This Article is organized in three parts. Part One examines the nature of financial assets and their transition by market transactions from contracts to property. The discussion highlights the gray areas which financial assets occupy in decoupling, falling within both contract and property law.

Part Two describes four types of decoupled financial assets. The first type separates into two financial assets: ownership benefits and ownership risks. The presumed reduction of owners' risks prompted some academics to justify reducing the owners' protection. I suggest that attempts to protect owners from ownership risk have failed. Therefore, the suggestion was ill-conceived. The second …


Predation Analysis And The Ftc’S Case Against Intel, Daniel A. Crane May 2010

Predation Analysis And The Ftc’S Case Against Intel, Daniel A. Crane

Law & Economics Working Papers

The Federal Trade Commission's pending antitrust case against Intel challenges a number of Intel's discounting and rebating practices. The Commission appears poised to apply a cost-price test to the challenged practices, but proposes to include "fixed sunk costs" in the appropriate measure of cost. This paper explains the importance of using cost-price screens to assess unilaterally imposed prices and analyzes the futility of including sunk costs in the relevant cost measure.


The Effect Of Economic Integration With China On The Future Of American Corporate Law, Joseph Vining Apr 2010

The Effect Of Economic Integration With China On The Future Of American Corporate Law, Joseph Vining

Law & Economics Working Papers

China's development into a world economic power and its continuing integration with the United States economy raise the question whether China's own history and the socialist context of its domestic corporate law may affect the meaning of business terms in use both internationally and in American domestic corporate law. Of particular interest is the question whether China's entry and impact may blunt the late-twentieth century effort in the United States to change the legal sense of the purpose of an American business corporation.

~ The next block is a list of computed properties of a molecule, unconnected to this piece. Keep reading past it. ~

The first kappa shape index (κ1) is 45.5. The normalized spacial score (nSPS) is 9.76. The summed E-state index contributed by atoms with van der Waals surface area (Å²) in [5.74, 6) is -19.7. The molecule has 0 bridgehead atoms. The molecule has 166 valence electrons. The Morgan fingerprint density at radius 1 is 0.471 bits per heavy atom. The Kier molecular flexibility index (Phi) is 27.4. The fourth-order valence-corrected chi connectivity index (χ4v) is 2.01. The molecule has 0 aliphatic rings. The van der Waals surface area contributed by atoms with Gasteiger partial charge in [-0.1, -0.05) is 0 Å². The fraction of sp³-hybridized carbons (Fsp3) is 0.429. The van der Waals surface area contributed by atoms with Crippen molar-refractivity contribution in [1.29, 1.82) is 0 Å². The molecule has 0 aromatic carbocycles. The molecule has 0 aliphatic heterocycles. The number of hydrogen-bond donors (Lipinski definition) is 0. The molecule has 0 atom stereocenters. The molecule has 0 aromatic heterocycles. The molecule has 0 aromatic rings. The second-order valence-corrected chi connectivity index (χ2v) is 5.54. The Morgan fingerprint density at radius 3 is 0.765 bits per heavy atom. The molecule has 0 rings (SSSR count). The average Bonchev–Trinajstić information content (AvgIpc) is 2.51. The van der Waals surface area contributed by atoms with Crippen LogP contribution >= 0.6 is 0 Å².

The Relation Between Firm-Level Corporate Governance And Market Value: A Study Of India, Bala Balasubramanian, Bernard S. Black, Vikramaditya Khanna Apr 2010

The Relation Between Firm-Level Corporate Governance And Market Value: A Study Of India, Bala Balasubramanian, Bernard S. Black, Vikramaditya Khanna

Law & Economics Working Papers

Relatively little is known about the corporate governance practice of firms in emerging markets. We provide a detailed overview of the practices of publicly traded firms in India, and identify areas where governance practices are relatively strong or weak, relative to developed countries. We also examine whether there is a cross-sectional relationship between measures of governance and measures of firm performance and find evidence of a positive relationship for an overall governance index and for an index covering shareholder rights. The association is stronger for more profitable firms and firms with stronger growth opportunities.


To Be Or Not To Be? Citizens United And The Corporate Form, Reuven S. Avi-Yonah Feb 2010

To Be Or Not To Be? Citizens United And The Corporate Form, Reuven S. Avi-Yonah

Law & Economics Working Papers

In Citizens United vs. FEC, the Supreme Court struck down a Federal ban on direct corporate expenditures on political campaigns. The decision has been widely criticized and praised as a matter of First Amendment law. But it is also interesting as another step in the evolution of our legal views of the corporation. The thesis of this Article is that by viewing Citizens United through the prism of theories about the corporate form, it is possible to understand why both the majority and the dissent departed from previous Supreme Court cases on the First Amendment rights of corporations, and to …


Populist Retribution And International Competition In Financial Services Regulation, Adam C. Pritchard Jan 2010

Populist Retribution And International Competition In Financial Services Regulation, Adam C. Pritchard

Law & Economics Working Papers

This essay compares the current effort to reform financial services regulation with the regulatory initiatives that come out of the Great Depression. Unlike the 1930s, policymakers today must account for the impact of regulatory competition in crafting responses to the financial crisis. The available evidence suggests that jurisdictional competition is no match for the forces of populist retribution in modern democratic states.


Corporate Law In The Shanghai People's Courts, 1992-2008: Judicial Autonomy In A Contemporary Authoritarian State, Nicholas C. Howson Jan 2010

Corporate Law In The Shanghai People's Courts, 1992-2008: Judicial Autonomy In A Contemporary Authoritarian State, Nicholas C. Howson

Law & Economics Working Papers